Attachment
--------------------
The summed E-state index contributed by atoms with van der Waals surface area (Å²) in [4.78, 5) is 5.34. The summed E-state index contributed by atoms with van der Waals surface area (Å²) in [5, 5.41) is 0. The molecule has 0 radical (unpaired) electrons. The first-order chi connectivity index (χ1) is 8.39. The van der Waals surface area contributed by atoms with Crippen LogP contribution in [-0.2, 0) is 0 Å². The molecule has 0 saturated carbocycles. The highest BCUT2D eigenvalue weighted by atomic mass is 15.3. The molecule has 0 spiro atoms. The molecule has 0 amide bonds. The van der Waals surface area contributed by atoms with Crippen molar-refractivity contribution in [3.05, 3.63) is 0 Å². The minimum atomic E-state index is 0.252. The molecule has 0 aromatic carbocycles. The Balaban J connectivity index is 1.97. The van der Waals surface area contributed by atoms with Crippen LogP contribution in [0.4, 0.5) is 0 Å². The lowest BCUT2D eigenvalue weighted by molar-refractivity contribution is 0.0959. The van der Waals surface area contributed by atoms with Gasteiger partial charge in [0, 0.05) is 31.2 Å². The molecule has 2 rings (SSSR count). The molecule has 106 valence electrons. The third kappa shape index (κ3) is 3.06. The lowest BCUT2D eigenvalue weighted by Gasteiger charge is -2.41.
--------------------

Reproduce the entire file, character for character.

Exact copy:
The summed E-state index contributed by atoms with van der Waals surface area (Å²) in [4.78, 5) is 5.34. The summed E-state index contributed by atoms with van der Waals surface area (Å²) in [5, 5.41) is 0. The molecule has 0 radical (unpaired) electrons. The first-order chi connectivity index (χ1) is 8.39. The van der Waals surface area contributed by atoms with Crippen LogP contribution in [-0.2, 0) is 0 Å². The molecule has 0 saturated carbocycles. The highest BCUT2D eigenvalue weighted by atomic mass is 15.3. The molecule has 0 spiro atoms. The molecule has 0 amide bonds. The van der Waals surface area contributed by atoms with Crippen molar-refractivity contribution in [3.05, 3.63) is 0 Å². The minimum atomic E-state index is 0.252. The molecule has 0 aromatic carbocycles. The Balaban J connectivity index is 1.97. The van der Waals surface area contributed by atoms with Crippen LogP contribution in [0.4, 0.5) is 0 Å². The lowest BCUT2D eigenvalue weighted by molar-refractivity contribution is 0.0959. The van der Waals surface area contributed by atoms with Gasteiger partial charge in [0, 0.05) is 31.2 Å². The molecule has 2 rings (SSSR count). The molecule has 106 valence electrons. The third kappa shape index (κ3) is 3.06. The lowest BCUT2D eigenvalue weighted by Gasteiger charge is -2.41.